Once the soil samples have been collected, they should be properly labelled and sent to the testing laboratory for analysis. Soil tests vary from basic tests that measure nitrogen, phosphorus, and potassium levels to comprehensive tests that measure nutrient cycling, biodiversity, and more. Tests available for specific issues might include soil pH or salinity, as well as chemical, physical, and biological soil tests that can provide additional information about soil health.
Traditional soil analyses provide information about the physical properties (e.g. texture) and the chemical properties of the soil, such as pH or the concentration of nutrients, but do not take soil microbiology into account.
Instead of measuring the amount of nutrients in the soil, Biome Makers’ BeCrop Test measures the microbial processes involved in nutrient cycling, such as those that fix carbon into the soil, or supply plants with available nutrient forms (e.g. mineralization or solubilization), and those that immobilize nutrients back into forms not readily available for plants (immobilization, denitrification).
How to interpret soil test results:
Once the soil test results are received, it is crucial for farmers to carefully review and interpret them to understand what the results mean for their fields. The results will typically include information on the levels of various nutrients in the soil, as well as the pH and any potential problems such as compaction or poor drainage.
It is vital for farmers to pay attention to blocked nutrient cycling pathways and disease risks, as both can impact plant growth. For example, a specific blocked nutrient pathway may limit plant growth, while an excess of the same nutrient could potentially be toxic to plants.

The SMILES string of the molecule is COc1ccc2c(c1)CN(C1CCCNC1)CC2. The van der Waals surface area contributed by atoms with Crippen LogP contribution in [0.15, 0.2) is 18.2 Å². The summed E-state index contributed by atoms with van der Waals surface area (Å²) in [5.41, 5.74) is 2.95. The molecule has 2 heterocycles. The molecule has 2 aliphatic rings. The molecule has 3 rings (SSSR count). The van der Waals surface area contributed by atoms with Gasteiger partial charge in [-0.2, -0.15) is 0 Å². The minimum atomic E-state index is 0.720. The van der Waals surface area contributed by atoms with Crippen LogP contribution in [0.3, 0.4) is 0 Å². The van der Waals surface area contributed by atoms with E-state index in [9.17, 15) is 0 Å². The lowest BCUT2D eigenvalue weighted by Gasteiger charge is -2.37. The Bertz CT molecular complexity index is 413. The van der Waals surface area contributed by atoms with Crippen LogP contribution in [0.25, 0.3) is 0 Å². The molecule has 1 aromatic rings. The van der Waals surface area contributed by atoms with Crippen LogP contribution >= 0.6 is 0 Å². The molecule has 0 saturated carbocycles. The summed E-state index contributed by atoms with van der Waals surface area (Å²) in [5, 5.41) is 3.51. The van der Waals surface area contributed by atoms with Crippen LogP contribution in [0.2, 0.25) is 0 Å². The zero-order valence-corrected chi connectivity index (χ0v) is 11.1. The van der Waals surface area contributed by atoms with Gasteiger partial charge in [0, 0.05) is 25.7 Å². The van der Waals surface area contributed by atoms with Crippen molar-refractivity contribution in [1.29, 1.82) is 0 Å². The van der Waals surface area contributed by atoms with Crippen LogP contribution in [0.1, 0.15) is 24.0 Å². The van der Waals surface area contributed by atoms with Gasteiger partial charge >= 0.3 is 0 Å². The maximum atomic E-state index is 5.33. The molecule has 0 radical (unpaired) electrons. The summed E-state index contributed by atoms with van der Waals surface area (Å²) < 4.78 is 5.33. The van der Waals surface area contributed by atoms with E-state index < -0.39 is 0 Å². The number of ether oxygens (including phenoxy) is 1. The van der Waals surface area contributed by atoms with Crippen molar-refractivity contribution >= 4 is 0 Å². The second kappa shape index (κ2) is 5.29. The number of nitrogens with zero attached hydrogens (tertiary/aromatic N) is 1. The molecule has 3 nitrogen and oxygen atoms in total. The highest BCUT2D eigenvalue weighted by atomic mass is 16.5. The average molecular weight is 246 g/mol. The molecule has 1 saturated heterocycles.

Using soil test results to optimize crop yields and soil health:
Once farmers have interpreted their soil test results, they can use this information to optimize crop yields and soil health. For example, if the soil test results reveal a deficiency of a particular nutrient, farmers can apply the appropriate fertilizers to address this deficiency and ensure that their crops have the nutrients they need to grow.
There are also several management practices that farmers can use to improve soil health and reduce the need for synthetic inputs. Cover cropping, for example, involves planting a cover crop between rows of main crops to add organic matter to the soil and improve soil structure.
Composting is another effective way to improve soil health, as it adds nutrients and beneficial microbes to the soil. Integrated pest management (IPM) involves using a combination of cultural, biological, and chemical methods to control pests and reduce the need for synthetic pesticides. By implementing these and other practices, farmers can help to improve soil health and support the long-term productivity of their fields.
Soil testing is an essential part of preseason planning for farmers, as it allows them to understand their soil's nutrient levels and overall health. By conducting a soil test, farmers can identify any potential problems with their ground, such as nutrient deficiencies or pH imbalances, and take corrective measures to address these problems before planting.
Soil testing can also be a cost-effective way to inform fertilization and other management decisions. By using soil test results to optimize crop yields and soil health, farmers can help ensure their fields' long-term productivity. We encourage all farmers to invest in soil testing as a key part of their preseason planning efforts.